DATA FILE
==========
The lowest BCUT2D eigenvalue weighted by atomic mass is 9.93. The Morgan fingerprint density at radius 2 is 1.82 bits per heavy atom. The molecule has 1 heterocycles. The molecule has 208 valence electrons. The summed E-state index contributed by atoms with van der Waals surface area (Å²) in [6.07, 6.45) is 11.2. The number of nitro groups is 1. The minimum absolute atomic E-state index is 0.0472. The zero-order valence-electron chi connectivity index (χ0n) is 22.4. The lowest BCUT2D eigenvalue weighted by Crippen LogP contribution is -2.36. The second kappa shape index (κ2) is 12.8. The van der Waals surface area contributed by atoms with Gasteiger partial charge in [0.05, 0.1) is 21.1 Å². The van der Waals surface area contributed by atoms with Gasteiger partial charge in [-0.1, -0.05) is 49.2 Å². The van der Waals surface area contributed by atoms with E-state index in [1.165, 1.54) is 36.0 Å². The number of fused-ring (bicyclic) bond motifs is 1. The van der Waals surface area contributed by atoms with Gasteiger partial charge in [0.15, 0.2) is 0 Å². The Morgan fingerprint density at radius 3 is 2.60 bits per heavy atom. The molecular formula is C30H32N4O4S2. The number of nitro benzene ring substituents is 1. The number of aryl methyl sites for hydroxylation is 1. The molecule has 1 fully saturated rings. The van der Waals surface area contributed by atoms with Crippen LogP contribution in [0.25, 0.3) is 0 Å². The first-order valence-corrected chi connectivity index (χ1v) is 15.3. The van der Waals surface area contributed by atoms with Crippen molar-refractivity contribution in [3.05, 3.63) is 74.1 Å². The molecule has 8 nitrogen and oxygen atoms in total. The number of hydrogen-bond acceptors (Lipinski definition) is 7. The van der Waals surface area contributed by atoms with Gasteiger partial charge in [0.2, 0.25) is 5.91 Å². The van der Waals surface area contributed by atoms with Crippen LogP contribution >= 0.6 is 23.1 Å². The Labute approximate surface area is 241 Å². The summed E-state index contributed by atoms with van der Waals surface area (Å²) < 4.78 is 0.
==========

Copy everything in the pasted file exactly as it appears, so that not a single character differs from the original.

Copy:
The lowest BCUT2D eigenvalue weighted by atomic mass is 9.93. The Morgan fingerprint density at radius 2 is 1.82 bits per heavy atom. The molecule has 1 heterocycles. The molecule has 208 valence electrons. The summed E-state index contributed by atoms with van der Waals surface area (Å²) in [6.07, 6.45) is 11.2. The number of nitro groups is 1. The minimum absolute atomic E-state index is 0.0472. The zero-order valence-electron chi connectivity index (χ0n) is 22.4. The lowest BCUT2D eigenvalue weighted by Crippen LogP contribution is -2.36. The second kappa shape index (κ2) is 12.8. The van der Waals surface area contributed by atoms with Gasteiger partial charge in [0.05, 0.1) is 21.1 Å². The van der Waals surface area contributed by atoms with Gasteiger partial charge in [-0.1, -0.05) is 49.2 Å². The van der Waals surface area contributed by atoms with E-state index in [1.165, 1.54) is 36.0 Å². The number of fused-ring (bicyclic) bond motifs is 1. The van der Waals surface area contributed by atoms with Gasteiger partial charge in [0.15, 0.2) is 0 Å². The Morgan fingerprint density at radius 3 is 2.60 bits per heavy atom. The molecular formula is C30H32N4O4S2. The number of nitro benzene ring substituents is 1. The number of aryl methyl sites for hydroxylation is 1. The molecule has 1 fully saturated rings. The van der Waals surface area contributed by atoms with Crippen LogP contribution in [0.25, 0.3) is 0 Å². The first-order valence-corrected chi connectivity index (χ1v) is 15.3. The van der Waals surface area contributed by atoms with Crippen molar-refractivity contribution in [3.05, 3.63) is 74.1 Å². The molecule has 8 nitrogen and oxygen atoms in total. The number of hydrogen-bond acceptors (Lipinski definition) is 7. The van der Waals surface area contributed by atoms with Gasteiger partial charge in [0.2, 0.25) is 5.91 Å². The van der Waals surface area contributed by atoms with Crippen LogP contribution >= 0.6 is 23.1 Å². The Labute approximate surface area is 241 Å². The summed E-state index contributed by atoms with van der Waals surface area (Å²) < 4.78 is 0.